China denting US tech dominance, leads in 37 of 44 fields, claims report
The U.S. and other western countries are lagging behind China when it comes to developing advanced technologies, a recently released report from the Australian Strategic Policy Institute has said.
Beijing is also in a position to maintain a monopoly in some of these areas, the report warned.
The U.S. - China relations have been on the boil over the past few years over trade tariffs, political support to countries like North Korea, and the latter's growing ambitions in the South China Sea.
However, in the backdrop of these issues, China seems to be racing ahead of the U.S. and its western allies when it comes to developing new technology.
How was China's lead measured?
During a year-long assessment, the think-tank measured the research output of multiple countries in areas of advanced technologies. This was done by focusing on papers that were published in top-tier journals and how they were cited in subsequent research.
According to the analysis, China has built the foundations "to position itself as the world's leading science and technology superpower."
Assessment of critical technologies showed that all the top 10 of the world's leading research organizations were based in China. Together, these were producing nine times as many "high-impact" research papers than the second-placed country, which was usually the U.S.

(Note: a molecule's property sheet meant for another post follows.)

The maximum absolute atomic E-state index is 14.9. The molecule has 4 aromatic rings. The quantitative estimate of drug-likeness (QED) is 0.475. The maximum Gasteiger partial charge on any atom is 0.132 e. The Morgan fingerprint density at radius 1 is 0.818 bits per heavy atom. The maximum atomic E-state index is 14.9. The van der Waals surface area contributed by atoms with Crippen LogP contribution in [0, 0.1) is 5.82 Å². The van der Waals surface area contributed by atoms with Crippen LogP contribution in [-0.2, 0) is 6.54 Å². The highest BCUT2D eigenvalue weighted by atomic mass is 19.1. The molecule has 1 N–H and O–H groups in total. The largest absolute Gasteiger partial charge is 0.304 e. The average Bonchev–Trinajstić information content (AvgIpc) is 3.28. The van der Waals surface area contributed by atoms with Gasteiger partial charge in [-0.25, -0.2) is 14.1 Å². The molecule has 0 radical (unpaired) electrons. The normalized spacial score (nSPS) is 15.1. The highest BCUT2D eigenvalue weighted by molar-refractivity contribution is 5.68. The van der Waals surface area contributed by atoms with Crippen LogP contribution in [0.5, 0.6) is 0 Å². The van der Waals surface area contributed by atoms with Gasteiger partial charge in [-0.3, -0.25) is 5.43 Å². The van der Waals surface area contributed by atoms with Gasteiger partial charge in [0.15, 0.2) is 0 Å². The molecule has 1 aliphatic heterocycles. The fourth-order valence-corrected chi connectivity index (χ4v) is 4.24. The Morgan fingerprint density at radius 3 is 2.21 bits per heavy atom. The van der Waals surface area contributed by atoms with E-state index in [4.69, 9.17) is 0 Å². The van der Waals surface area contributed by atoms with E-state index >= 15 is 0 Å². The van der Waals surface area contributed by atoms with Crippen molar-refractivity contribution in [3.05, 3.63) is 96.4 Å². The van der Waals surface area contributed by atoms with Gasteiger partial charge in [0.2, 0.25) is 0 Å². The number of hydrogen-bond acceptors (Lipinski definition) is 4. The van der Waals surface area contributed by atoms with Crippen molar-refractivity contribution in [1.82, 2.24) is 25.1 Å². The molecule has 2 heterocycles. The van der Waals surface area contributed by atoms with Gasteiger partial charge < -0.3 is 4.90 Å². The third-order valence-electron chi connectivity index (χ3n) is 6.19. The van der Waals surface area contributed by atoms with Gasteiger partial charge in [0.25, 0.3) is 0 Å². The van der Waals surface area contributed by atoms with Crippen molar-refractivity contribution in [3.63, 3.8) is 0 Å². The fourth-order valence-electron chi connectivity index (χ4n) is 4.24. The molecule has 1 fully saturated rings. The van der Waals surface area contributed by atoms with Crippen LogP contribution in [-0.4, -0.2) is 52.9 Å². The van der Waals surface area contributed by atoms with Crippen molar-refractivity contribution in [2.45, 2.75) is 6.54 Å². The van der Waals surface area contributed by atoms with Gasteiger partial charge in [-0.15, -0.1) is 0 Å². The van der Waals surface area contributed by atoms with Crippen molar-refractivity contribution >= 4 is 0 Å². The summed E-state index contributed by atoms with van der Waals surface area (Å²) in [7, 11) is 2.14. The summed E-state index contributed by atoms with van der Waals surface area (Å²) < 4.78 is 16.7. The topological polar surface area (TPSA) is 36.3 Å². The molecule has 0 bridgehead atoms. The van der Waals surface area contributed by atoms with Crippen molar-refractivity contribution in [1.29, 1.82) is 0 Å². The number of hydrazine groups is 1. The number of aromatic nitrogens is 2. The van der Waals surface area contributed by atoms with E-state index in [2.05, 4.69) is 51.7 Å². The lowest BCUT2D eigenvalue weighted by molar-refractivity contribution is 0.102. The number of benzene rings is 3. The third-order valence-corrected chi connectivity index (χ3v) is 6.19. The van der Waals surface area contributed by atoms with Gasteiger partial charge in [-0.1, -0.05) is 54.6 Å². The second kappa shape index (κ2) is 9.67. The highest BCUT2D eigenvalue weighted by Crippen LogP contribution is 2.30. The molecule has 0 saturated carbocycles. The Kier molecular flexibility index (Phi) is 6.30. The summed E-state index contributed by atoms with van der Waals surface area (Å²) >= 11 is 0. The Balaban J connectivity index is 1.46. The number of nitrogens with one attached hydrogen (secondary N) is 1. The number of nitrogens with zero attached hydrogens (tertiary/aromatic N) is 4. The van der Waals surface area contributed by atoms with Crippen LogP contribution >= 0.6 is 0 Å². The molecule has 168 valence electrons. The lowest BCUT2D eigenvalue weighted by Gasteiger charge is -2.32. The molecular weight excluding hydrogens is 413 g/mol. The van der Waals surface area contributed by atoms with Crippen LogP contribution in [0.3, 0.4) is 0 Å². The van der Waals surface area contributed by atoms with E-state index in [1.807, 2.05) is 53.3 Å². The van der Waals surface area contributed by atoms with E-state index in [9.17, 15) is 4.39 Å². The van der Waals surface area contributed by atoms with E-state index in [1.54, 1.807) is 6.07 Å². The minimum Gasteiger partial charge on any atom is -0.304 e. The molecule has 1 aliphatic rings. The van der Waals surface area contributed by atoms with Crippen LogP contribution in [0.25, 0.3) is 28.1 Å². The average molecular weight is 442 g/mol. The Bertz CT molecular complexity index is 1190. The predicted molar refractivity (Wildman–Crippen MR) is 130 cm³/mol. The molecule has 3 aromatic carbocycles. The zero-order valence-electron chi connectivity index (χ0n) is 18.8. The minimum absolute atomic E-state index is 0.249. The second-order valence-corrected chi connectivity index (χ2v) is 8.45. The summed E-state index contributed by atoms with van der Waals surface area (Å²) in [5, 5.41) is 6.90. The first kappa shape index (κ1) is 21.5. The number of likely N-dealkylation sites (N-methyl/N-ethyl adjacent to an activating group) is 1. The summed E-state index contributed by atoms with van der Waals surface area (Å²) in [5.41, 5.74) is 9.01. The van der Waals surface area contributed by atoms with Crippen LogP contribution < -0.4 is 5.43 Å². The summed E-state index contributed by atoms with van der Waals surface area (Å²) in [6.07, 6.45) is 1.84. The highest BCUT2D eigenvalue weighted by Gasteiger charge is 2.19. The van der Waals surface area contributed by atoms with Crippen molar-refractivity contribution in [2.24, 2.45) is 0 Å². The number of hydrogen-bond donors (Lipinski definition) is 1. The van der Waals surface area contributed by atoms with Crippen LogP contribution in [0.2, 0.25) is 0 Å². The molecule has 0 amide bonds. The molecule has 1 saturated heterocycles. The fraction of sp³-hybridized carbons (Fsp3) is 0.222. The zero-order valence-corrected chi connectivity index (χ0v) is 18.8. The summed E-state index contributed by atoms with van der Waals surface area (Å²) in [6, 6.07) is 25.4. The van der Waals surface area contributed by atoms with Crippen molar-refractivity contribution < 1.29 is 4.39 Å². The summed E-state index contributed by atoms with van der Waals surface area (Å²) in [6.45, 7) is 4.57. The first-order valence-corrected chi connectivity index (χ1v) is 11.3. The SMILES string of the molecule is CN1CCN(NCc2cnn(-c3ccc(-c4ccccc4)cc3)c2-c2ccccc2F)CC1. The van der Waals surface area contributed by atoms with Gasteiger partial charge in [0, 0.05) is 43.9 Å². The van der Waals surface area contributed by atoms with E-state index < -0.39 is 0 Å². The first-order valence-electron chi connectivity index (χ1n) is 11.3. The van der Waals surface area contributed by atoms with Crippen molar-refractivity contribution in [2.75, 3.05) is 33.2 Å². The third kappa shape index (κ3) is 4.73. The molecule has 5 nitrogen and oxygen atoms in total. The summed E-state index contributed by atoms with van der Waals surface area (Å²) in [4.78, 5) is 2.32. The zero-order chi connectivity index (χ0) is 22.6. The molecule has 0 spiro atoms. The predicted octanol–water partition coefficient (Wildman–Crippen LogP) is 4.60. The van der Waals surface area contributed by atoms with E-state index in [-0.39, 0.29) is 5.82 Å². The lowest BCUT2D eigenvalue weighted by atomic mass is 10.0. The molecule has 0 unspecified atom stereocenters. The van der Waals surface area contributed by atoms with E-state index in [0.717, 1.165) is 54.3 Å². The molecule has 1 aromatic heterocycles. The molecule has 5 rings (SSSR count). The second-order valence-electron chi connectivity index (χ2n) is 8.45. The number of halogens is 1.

The report cited China's marked ascendancy in nuclear-capable hypersonic weapon development, where it trumped the U.S. as an example of its research prowess. Over the past five years, Chinese researchers generated 48.49 percent of the world's high-impact papers in hypersonics and advanced aircraft engines, while China is home to seven of the world's top 10 research institutions in this subject area.
The Chinese Academy of Science ranked first or second in most of the 44 technologies tracked by the think tank, and China led in 37 of these technology areas. These included upcoming areas like electric batteries, hypersonics, and advanced radio-frequency communication like 5G and 6G.
The report warned that China was potentially also in a position to establish its monopoly in eight areas, such as nanoscale materials and manufacturing, hydrogen and ammonia-based power generation, as well as synthetic biology- applying engineering principles to develop new biological systems.
After China-U.S. dominance, a string of countries such as India, the U.K., South Korea, Germany, Australia, and others occupied a second tier of countries that make technological developments in these areas.
The think tank recommends that these countries allocate up to 0.7 percent of their gross national income for research and development projects in these areas.
This report contains information that first appeared in The Guardian.